Jury Convicts American Jihadi

Jury Convicts American Jihadi
American jihadi Muhanad Mahmoud al-Farekh was convicted on nine counts related to terrorist activities aimed at killing American soldiers in Afghanistan. He faces life in prison.

A federal jury convicted Friday American jihadi Muhanad Mahmoud al-Farekh on nine counts, and he now faces a life sentence for actions he took in Afghanistan in 2009.

His convictions include conspiracy to murder U.S. nationals, conspiracy to use a weapon of mass destruction, conspiracy to bomb a government facility and conspiracy to provide material support to terrorists. Acting Assistant Attorney General for National Security Dana J. Boente announced the verdict outside the courthouse:

"Muhanad Mahmoud al-Farekh is an al Qaeda terrorist who conspired to kill Americans overseas.  The trial evidence showed that he was involved in a variety of terrorist activity, including a VBIED attack on a U.S. military installation in Afghanistan in 2009.  With today’s guilty verdict, Farekh is being held accountable for his crimes. Counterterrorism is the highest priority of the National Security Division, and we will continue to use all tools available across the globe to bring to justice those who seek to harm Americans, including our brave servicemen and women who risk their lives in defense of our nation.'

A VBIED attack is one in which a vehicle is converted over to an improvised explosive device, sometimes colloquially referred to as a “rolling truck bomb.” The government provided evidence that Farekh participated in constructing one that was used in an attack on Forward Operating Base Chapman in Khost, Afghanistan, in January of 2009.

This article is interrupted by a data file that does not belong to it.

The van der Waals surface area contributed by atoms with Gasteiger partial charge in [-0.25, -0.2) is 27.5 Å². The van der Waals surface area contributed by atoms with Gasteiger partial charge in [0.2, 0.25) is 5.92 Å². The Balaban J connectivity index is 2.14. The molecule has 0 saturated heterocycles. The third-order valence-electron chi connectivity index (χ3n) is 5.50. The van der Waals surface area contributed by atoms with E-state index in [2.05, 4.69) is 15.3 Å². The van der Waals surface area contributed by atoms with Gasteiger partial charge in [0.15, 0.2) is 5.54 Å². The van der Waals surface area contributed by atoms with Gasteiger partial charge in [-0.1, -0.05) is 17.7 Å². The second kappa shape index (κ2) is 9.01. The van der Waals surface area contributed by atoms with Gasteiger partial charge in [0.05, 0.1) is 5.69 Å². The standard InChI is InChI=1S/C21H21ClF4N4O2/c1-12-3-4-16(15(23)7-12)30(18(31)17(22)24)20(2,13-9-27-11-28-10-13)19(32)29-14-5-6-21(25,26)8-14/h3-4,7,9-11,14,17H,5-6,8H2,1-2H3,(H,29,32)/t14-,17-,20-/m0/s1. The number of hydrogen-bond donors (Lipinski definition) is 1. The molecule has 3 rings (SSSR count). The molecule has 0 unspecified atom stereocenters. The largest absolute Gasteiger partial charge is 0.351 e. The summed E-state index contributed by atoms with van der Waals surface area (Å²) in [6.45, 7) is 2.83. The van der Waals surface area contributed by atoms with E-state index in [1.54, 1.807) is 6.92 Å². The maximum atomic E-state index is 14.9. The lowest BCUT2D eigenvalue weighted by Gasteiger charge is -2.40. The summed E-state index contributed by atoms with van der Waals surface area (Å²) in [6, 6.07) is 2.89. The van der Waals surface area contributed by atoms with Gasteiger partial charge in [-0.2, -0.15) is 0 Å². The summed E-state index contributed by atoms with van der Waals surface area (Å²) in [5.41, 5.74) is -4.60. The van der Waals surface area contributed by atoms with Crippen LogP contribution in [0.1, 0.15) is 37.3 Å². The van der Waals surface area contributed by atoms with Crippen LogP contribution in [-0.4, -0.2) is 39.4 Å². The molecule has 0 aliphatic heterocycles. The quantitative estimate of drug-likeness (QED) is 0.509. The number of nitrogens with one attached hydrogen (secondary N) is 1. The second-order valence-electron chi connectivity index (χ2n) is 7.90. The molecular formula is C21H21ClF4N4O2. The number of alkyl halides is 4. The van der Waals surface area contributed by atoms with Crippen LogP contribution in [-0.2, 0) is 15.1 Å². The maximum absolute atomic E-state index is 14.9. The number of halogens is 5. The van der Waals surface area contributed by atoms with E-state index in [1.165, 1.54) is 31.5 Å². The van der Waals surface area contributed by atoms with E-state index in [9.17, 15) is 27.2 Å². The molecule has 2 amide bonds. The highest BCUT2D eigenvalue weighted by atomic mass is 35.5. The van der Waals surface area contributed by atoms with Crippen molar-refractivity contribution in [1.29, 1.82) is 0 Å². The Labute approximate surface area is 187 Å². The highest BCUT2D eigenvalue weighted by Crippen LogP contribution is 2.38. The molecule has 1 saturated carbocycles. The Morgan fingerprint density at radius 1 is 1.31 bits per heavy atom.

The Justice Department also provided the following additional details following his conviction:

At trial, the government presented evidence that prior to traveling overseas to join al Qaeda, Farekh was a student at the University of Manitoba in Canada. In 2007, Farekh and two fellow students traveled to Pakistan with the intention of fighting against American forces overseas. Farekh and his co-conspirators had become radicalized watching video recordings encouraging violent jihad, listened to jihadist lectures, including lectures by now-deceased al Qaeda in the Arabian Peninsula leader Anwar al-Awlaki. They traveled to the Federally Administered Tribal Areas of Pakistan, an area in the northern part of Pakistan that borders Afghanistan and is home to al Qaeda’s base of operations, where they joined and received training from al Qaeda.

One of Farekh’s co-conspirators, Ferid Imam, provided weapons and military-type training at an al Qaeda training camp in Pakistan in September 2008. Among Imam’s trainees were Najibullah Zazi, Zarein Ahmedzay and Adis Medunjanin, of Queens, New York, who intended to return to New York City to carry out a suicide attack in the subway system. During the trial, Ahmedzay testified that Imam as his weapons trainer. Zazi and Ahmedzay pleaded guilty pursuant to cooperation agreements and have yet to be sentenced. Medunjanin was convicted after trial and sentenced to life imprisonment. Imam has been indicted for his role in the plot.

Boente was joined at the verdict announcement by Acting U.S. Attorney for the District of Eastern New York Bridget Rohde, Assistant Director in Charge of the New York FBI Field Office William Sweeney Jr., and New York City Police Commissioner James P. O’Neill.

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